Andrew: And those stories give us meaning too. They are the lens. They ended up being the lens through which we interpret our lives.
Danielle: I was having this conversation the other day. It's in everything. Marketing is stories. It's not like this has helped Andrew become X times more productive [crosstalk].
Andrew: Yeah. That's such a good example of ridiculous marketing. One of my favorite articles about this is actually about the Nest thermostat. Where they talk about the emotion of hardware, the decision-making. Really, really brings home a powerful concept which is that people make the decision to buy things with their emotional brain, and then they rationalize it. But we think that it works the other way around. We think that we make it rationally, but in fact, that's not what happens at all. The example within this thermostat that they give is that the Nest thermostat has the most rational copy that you could imagine. Nest helps you save money. That's the focus of a lot of their messaging. But their imagery tells you a very different story. Their imagery tells you no other thermostat in the world looks this good. This is for somebody who values aesthetics.
This is for somebody who has taste, who wants a beautiful home. And you're going to be the coolest bro in the block when do you get this nest thermostat. Which is how you sell it to your spouse. Like very thought out. Like that's the conversation that happens. You want to spend $250 on a thermostat, are you kidding? Yeah, but we're going to save money. This is an investment. Genius, genius, genius. To drive it home, they show you a Nest ad and then they Photoshop in like a Honeywell thermostat that's in that classic beige color that computers used to be made in before Apple sprung onto the scene. You know?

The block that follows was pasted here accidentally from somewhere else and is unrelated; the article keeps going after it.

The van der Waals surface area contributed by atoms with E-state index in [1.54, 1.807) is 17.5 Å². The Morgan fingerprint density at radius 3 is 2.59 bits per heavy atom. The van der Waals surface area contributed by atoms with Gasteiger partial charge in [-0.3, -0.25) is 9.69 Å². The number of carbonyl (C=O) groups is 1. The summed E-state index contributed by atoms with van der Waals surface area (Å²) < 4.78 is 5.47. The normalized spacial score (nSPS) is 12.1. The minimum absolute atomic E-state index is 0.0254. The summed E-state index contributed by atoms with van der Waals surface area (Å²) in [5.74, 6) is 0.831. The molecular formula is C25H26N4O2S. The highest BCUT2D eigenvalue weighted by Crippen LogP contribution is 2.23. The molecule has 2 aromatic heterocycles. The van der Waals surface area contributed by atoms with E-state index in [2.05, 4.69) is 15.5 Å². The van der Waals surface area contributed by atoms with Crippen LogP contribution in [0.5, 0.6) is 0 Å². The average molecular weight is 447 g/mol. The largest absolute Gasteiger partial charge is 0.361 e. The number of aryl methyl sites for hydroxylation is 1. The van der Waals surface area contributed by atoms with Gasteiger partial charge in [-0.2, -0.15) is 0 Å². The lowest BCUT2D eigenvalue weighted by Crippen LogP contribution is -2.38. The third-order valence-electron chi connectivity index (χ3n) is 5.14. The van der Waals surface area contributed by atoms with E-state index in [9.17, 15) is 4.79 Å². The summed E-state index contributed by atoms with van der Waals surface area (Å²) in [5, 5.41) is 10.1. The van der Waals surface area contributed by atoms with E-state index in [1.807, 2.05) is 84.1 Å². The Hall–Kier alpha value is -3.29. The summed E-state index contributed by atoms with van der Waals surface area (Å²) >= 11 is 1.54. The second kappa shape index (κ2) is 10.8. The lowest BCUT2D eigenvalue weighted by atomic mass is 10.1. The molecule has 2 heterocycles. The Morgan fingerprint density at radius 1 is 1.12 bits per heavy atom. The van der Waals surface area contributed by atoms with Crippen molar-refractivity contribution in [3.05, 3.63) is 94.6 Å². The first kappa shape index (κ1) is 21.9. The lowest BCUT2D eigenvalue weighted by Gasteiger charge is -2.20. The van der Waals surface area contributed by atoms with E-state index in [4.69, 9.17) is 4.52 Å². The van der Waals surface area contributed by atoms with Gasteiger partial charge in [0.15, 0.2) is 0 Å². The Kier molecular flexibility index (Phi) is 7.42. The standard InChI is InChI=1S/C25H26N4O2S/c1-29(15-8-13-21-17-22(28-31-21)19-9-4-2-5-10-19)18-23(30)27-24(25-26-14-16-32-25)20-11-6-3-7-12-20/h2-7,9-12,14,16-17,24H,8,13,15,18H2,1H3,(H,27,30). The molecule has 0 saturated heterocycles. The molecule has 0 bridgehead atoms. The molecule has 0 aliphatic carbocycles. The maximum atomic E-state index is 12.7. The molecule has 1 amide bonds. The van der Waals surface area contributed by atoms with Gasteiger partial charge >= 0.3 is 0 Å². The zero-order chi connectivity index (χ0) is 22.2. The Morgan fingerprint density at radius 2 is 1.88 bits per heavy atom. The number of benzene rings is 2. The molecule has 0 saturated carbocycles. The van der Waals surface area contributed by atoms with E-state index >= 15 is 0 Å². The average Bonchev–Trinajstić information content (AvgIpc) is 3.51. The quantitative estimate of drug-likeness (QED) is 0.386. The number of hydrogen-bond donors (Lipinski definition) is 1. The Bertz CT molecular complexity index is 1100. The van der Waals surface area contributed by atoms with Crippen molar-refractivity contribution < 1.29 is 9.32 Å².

And it really shows you that if you just put that ugly thermostat in there, you probably wouldn't buy it. You probably wouldn't go for it. Because that decision-making is made in this part of your brain that's totally not rational at all. And it's fascinating to learn that and to see companies focus on telling you these stories as a way to market to you and get you to make a decision that makes you feel good. And I love the way that you put it, like connect with these things that we interact with.
Danielle: I love the idea of this practicality bias. I think we should dig into that next week because I think there's a lot to explore there.
Andrew: Great, let's do it.
Thank you for listening to this episode of Finding The Net. If you're interested in trying out Thunk, you can send us an email to firstname.lastname@example.org. We're in the midst of our beta program and we'd love to have you join us. We'll talk to you next week.
Danielle: Thanks for listening. And you can always catch us on Twitter @danielleismessy and @nalband. Exactly like it sounds.